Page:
By Angela East
Months before that, everyone wanted to know why the $#%! lithium stocks were going down while demand is going up. Good question – but it was July and Goldman Sachs was saying hold and be rewarded handsomely.
At the start of the year there were 35-odd blockchain and crypto stocks on the ASX. By July, almost every single one of them had lost ground, yet the likes of McKinsey and Deloitte continued talking up blockchain as a potential game-changer. Here’s a few who actually got it right.
Kicking off our top three most popular stories of 2018 was the growth of pot. Pot stocks, which in Australia started to actually make some money, despite legislation in Australia lagging ever further behind. The top 19 ASX pot stocks were paid $15.6m, according to customer receipts. In contrast, the top 13 stocks in Canada, where recreational pot had been legalised, raked in $125 million.
We’ll get there eventually.
Everyone just wants their airdropped burritos now dagnabbit, but concerns are creeping in that such things will be confined to the “Where is my hoverboard?” closet. And okay, so the guy who gave us four reasons why it will happen soon is the cofounder of a company that makes comms gear for drones, the four reasons actually make a lot of sense. Unless clowns like this keep shutting down major global airports for days on end, that is.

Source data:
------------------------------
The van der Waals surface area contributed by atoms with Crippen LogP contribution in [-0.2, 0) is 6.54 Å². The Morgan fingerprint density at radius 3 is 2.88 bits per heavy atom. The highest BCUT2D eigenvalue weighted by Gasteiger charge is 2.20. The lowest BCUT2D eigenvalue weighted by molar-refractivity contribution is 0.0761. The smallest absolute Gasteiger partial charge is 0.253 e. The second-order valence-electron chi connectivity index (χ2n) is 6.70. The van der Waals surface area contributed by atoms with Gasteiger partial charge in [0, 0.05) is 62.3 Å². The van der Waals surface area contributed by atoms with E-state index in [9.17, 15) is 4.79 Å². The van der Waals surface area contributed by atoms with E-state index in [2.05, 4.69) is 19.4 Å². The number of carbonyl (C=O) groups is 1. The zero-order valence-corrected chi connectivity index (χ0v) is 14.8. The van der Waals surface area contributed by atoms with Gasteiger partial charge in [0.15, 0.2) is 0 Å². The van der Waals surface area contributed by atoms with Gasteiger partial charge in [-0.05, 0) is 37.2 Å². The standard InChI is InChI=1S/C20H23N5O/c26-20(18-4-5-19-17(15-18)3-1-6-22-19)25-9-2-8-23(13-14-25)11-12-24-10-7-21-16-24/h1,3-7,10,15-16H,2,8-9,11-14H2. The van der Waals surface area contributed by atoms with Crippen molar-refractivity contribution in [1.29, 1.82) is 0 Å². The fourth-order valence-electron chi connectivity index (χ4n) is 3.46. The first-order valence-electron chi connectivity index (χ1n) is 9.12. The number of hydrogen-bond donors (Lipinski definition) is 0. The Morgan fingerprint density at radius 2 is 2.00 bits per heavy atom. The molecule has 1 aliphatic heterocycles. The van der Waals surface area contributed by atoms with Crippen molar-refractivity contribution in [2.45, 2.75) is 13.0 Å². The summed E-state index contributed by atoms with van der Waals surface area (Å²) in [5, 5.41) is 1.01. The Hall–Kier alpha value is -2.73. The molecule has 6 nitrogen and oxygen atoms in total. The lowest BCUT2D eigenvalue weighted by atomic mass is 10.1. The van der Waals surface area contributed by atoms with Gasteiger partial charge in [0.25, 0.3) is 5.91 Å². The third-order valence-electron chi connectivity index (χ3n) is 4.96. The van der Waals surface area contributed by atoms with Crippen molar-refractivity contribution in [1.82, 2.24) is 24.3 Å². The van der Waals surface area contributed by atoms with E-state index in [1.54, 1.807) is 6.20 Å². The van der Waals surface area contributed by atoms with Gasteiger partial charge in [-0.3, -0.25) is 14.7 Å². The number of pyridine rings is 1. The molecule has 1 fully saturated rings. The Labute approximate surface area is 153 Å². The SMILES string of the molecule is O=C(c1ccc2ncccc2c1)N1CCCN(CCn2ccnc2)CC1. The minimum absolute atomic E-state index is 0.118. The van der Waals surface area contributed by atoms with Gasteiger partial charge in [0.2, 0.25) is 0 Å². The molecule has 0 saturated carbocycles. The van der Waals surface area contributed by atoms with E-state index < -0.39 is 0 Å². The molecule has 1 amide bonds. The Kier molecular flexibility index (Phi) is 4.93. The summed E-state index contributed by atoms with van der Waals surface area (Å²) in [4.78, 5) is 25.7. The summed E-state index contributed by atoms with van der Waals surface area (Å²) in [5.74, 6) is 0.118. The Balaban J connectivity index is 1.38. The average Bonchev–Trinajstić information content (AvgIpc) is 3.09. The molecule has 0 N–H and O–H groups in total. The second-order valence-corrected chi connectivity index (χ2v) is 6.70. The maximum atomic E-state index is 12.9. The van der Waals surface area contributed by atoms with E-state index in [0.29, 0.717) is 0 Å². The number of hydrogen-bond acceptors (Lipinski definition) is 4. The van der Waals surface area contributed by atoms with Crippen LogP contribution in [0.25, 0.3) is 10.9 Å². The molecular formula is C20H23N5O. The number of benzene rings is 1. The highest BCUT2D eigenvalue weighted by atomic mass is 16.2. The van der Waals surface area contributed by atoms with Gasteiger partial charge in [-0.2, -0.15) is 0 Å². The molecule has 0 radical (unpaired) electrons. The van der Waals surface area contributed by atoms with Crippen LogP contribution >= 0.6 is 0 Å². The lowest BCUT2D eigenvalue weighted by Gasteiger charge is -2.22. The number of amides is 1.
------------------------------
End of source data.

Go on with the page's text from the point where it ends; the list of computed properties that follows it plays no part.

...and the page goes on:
“Small cap investors are experts on bleeding edge trends.” And Ernst & Young are one of the world’s largest professional services firms. So when EY put out its Megatrends report after a two-year wait, Stockhead‘s army descended. Behavioural design, urban remapping, molecular economies –
It was all the modern small cap investor needed to know. Jump back in if you missed it – this is the stuff your future will be made of.
If anything, this wildly varied list just goes to show what a curious bunch you all are, and brave. Thanks for making bringing it to you in 2018 all worthwhile, and more so for supporting Australia’s most innovative and daring companies.
Enjoy your break. We’ll be back in 2019.